One Saturday morning I called a store that sells hand-crafted wood furniture and left a message about an item I had seen in there recently. The store owner promptly returned my call. Sounds good, right? Not really…as we spoke, it became clear – very quickly – that he didn’t have time to talk with me because he was dealing with other customers. In fact, he pretty much said as much and I felt like an interruption rather than a customer who wanted to make a purchase. I hung up the phone quite confused and a bit annoyed, wondering why on earth he felt compelled to return my call when he clearly didn’t have time for me. I also felt bad for the customers he was working with in the store!

This exchange makes me think of conversations I’ve had with various clients and workshop attendees. One conversation comes to mind with a client who makes their revenue by billable hours. They were plagued by interruptions which was why I was called in to help. They shared with me that while working on a project for a customer, charging their billable rate, they accept phone calls from other customers, with the mindset that they are providing good customer service. Some observations with that mindset:

1) I wonder if sometimes, they are making that customer feel just like I did – more like an interruption than a customer – because their mind was already occupied by something or someone else.

2) By accepting the interruption, they are kind of declaring that the first customer whose project they were working on is less important than the one who just called.

3) That non-present customer is now going to pay MORE for the work being done because the employee has to regroup as a result of the interruption. (It takes 25 minutes to return to where you were before the interruption occurred.)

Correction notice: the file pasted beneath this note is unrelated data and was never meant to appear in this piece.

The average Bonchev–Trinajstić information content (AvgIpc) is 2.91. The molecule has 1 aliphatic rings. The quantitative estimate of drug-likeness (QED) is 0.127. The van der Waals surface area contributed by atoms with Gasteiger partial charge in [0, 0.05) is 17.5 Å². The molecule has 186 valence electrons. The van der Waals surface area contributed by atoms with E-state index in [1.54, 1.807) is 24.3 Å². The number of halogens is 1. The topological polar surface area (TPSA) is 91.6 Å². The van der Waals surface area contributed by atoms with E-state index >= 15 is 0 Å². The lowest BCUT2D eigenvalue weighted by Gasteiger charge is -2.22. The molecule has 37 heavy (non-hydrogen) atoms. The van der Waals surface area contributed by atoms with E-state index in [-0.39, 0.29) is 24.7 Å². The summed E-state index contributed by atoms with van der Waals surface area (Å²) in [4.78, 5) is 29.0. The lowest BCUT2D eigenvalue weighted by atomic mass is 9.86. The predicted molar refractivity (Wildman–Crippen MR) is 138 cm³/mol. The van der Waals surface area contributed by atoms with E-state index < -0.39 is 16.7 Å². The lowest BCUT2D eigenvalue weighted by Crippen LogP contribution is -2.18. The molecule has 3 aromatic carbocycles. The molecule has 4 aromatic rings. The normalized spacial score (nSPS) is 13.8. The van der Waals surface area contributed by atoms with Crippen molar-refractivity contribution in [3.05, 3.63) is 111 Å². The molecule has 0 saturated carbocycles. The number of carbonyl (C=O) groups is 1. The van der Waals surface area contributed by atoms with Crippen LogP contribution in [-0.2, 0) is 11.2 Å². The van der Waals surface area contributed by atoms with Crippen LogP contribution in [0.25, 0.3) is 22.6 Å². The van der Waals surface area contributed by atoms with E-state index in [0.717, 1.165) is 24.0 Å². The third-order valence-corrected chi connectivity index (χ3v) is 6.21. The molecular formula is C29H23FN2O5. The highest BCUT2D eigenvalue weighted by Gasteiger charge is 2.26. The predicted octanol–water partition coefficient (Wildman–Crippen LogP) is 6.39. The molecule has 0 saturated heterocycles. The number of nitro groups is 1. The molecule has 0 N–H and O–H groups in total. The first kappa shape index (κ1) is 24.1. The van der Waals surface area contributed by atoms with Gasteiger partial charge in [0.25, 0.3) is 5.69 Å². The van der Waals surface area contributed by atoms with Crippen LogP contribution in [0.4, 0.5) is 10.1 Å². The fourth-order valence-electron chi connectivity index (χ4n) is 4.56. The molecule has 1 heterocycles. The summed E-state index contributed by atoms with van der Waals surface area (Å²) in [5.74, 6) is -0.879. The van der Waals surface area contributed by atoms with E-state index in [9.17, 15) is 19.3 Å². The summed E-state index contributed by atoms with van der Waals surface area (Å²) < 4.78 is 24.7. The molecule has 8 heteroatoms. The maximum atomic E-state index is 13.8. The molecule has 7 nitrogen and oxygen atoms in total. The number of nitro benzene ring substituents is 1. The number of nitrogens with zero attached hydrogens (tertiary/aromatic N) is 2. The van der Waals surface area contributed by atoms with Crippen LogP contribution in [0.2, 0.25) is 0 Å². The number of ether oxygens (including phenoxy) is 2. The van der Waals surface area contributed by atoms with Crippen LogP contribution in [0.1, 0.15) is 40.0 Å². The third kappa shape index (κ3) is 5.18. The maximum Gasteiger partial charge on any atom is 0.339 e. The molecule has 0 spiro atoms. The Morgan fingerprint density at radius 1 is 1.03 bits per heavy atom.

Conclusion: Don’t confuse immediate access with quality service.

Your customers aren’t just the ones buying your services/goods either. There are internal customers as well, co-workers and bosses. And to get personal for just a minute, consider your family members as internal customers too. How are you making them feel by constantly fielding interruptions via email, text, etc?

I challenge you to consider your interactions with others, professionally and personally. Certainly, there are times you need to accept that interruption. But how often could it wait? Are there times when it would be better to actually finish with whomever you’re working with or whatever you’re working on so that you can provide your best customer service to everyone involved rather than being constantly available to anyone at any time? Changing your thinking may help you be fully present when you do interact with that person, giving far better attention and service to them.

In closing, let me share this quote by Carl W. Buehner, also attributed to Maya Angelou:

“They may forget what you said,
but they will never forget how you made them feel.”

May you have blessings and balance and most of all, peace,